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[Comments] (6) Spam Will Eat Itself: The NewsBruiser wiki has been defaced with wiki spam for a while. Recently I decided to do something about it, so I examined the patterns and found some bizarre features unique to wiki spam.

First, the spam I was getting seemed to be manually entered. There were long (by web bot standards) and irregular pauses between hits from spammers, and slightly differing spam methodologies. Sometimes the log message for a spammy change had a solitary "d" or "df" in it, the mark of a person used to scribbling crap data into web forms. It was kind of sad to imagine the people whose job it is to manually spam wikis, like an email spammer who must manually type in SMTP commands. Maybe I'm missing all the bot-based attacks because I use a relatively unpopular wiki software (just as the only comment spam I've ever seen on NewsBruiser was manually entered)

What is new and interesting, though, is the way the wiki spammers locate wikis to spam. To get things started there must be some bots that can spam SubWiki, or particularly persistent manual wiki spammers. But once there is any spam at all in a wiki, a pheremone trail has been laid down and the hordes close in.

You see, the majority of manual wiki spammers seem to be free riders who use search engines to find wikis that have already been spammed, then go in and replace the preexisting spam with their spam. The internicene warfare rages without end, as spammers destroy each others' contributions to the wikispamosphere while making a mockery of the work of the original spammer who went through all the trouble of finding that wiki in the first place, or writing a bot that could spam SubWiki. For shame!

There are a variety of engines and sub-techniques in use, but the most common one is to search for "wiki" plus the name of a site to which wiki spam points. Then, for each hit, go into the wiki and replace the (spam) text of the page with your own spam text. This anti-wiki-spam organization has documented this behavior, but not its comical implication.

Until I can figure out a better solution which hopefully doesn't involve me doing a whole lot of SubWiki development or switching wiki software, I am going to do a little free riding of my own. I've implemented a couple solutions that protect the NewsBruiser wiki only because it's not worth five seconds of a spammer's time to figure out what's going on, when there are so many other wikis they could be spamming.

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Posted by Brian Danger Hicks at Wed Dec 15 2004 16:58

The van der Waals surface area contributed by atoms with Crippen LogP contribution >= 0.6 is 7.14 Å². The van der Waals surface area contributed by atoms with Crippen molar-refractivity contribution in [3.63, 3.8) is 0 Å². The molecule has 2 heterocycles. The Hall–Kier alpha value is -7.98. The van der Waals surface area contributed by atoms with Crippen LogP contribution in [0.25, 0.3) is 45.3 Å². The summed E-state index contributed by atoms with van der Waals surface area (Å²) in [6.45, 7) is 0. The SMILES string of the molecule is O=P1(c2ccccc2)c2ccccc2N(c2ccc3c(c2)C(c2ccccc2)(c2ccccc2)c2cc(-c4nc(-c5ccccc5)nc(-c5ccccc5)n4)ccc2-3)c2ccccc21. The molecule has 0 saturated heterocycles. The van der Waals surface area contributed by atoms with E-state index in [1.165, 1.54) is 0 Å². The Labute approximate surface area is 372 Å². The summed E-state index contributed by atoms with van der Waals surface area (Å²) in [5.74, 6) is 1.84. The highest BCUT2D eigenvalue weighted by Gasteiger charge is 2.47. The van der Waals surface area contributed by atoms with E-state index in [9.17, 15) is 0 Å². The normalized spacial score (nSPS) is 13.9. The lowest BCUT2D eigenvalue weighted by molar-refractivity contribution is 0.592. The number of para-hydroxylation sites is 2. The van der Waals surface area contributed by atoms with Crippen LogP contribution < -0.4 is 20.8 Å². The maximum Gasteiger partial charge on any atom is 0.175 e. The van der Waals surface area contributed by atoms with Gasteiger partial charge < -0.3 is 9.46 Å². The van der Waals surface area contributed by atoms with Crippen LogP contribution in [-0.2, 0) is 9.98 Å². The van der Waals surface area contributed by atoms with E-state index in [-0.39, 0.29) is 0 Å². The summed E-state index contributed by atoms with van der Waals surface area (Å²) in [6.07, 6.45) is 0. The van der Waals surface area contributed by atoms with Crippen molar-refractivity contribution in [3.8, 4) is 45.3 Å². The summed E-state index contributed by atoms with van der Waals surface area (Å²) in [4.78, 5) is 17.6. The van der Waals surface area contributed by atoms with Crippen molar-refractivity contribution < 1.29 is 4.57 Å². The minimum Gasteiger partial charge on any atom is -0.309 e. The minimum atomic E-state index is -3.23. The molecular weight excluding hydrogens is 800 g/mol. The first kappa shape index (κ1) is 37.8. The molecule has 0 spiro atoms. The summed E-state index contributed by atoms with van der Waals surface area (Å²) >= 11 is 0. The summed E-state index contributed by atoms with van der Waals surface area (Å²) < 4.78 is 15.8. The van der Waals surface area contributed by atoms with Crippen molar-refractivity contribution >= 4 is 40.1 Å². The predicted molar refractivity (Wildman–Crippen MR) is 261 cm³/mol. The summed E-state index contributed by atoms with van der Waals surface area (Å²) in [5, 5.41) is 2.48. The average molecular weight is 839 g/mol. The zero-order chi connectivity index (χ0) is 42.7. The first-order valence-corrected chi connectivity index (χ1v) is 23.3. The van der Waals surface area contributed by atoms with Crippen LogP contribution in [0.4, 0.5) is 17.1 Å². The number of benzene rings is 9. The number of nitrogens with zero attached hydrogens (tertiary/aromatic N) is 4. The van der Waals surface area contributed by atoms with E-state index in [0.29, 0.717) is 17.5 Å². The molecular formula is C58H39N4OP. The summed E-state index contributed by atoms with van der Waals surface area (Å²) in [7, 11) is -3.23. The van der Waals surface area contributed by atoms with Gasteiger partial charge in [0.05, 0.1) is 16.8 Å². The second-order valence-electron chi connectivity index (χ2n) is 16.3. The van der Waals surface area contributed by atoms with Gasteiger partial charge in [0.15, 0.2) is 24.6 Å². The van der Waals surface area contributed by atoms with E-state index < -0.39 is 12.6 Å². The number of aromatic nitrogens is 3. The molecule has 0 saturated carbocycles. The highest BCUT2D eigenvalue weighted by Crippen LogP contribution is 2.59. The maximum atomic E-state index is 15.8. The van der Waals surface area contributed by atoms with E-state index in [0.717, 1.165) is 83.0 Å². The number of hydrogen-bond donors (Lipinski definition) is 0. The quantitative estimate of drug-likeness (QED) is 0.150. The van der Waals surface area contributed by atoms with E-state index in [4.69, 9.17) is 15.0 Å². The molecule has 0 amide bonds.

I originally read that as anti-wiki spam organization, and was disappointed to find I was mistaken.

Posted by Brendan at Wed Dec 15 2004 18:10

Man, I thought I was being clever yesterday when I dreamed up the idea of writing wiki software that would run off Subversion. I need to do my homework better.

Posted by Manni at Thu Dec 16 2004 04:11

I guess I haven't documented the comical implications because I fail to see them. Not all of the spammers on the chongqed.org wiki removed the other spam; often they would just add their own junk.

But the solution is simple: Just prevent those search-engine spiders from indexing kept revisions.

The pattern that I have seen doesn't really comply to "spam will eat itself". Rather "spam will create spam". An analogy I really can't fence off would be a thermonuclear reaction. It really does seem to be a chain-reaction and it really does seem to cause catastrophic effects. Look at Lee's wiki: http://www.piclab.com/cgi-bin/wiki.pl?Recent_Changes or at the Know-how wiki: http://www2.iro.umontreal.ca/~paquetse/cgi-bin/wiki.cgi?Recent_Changes

Not so funny, is it?

Posted by Gary at Thu Dec 16 2004 06:50

For generic bot protection see this, but possibly that's not what you want. I suppose you could put a "Googlebot gets in" rule into it or something...

Posted by Leonard at Thu Dec 16 2004 09:17

Manni, I didn't mean to belittle the problem. All I've seen on my wiki is actual people fighting over who gets to put spam on two of my pages. I don't think spam will eat itself in general, but it is eating itself on my wiki. And even though it hurts my wiki a lot I do think *that* is kind of funny.

Gary, I don't want to block bots. Bots don't seem to be the problem. The problem seems to be people whose only distinguishing feature is that they come in from search engines. If I blocked bots I'd never get in the search engines, but that's not a great solution.

Posted by Leonard at Thu Dec 16 2004 09:21

Incidentally, subwiki doesn't display the details of previous versions, so they can't be indexed. Unfortunately it doesn't make it easier to revert to an earlier version, either.

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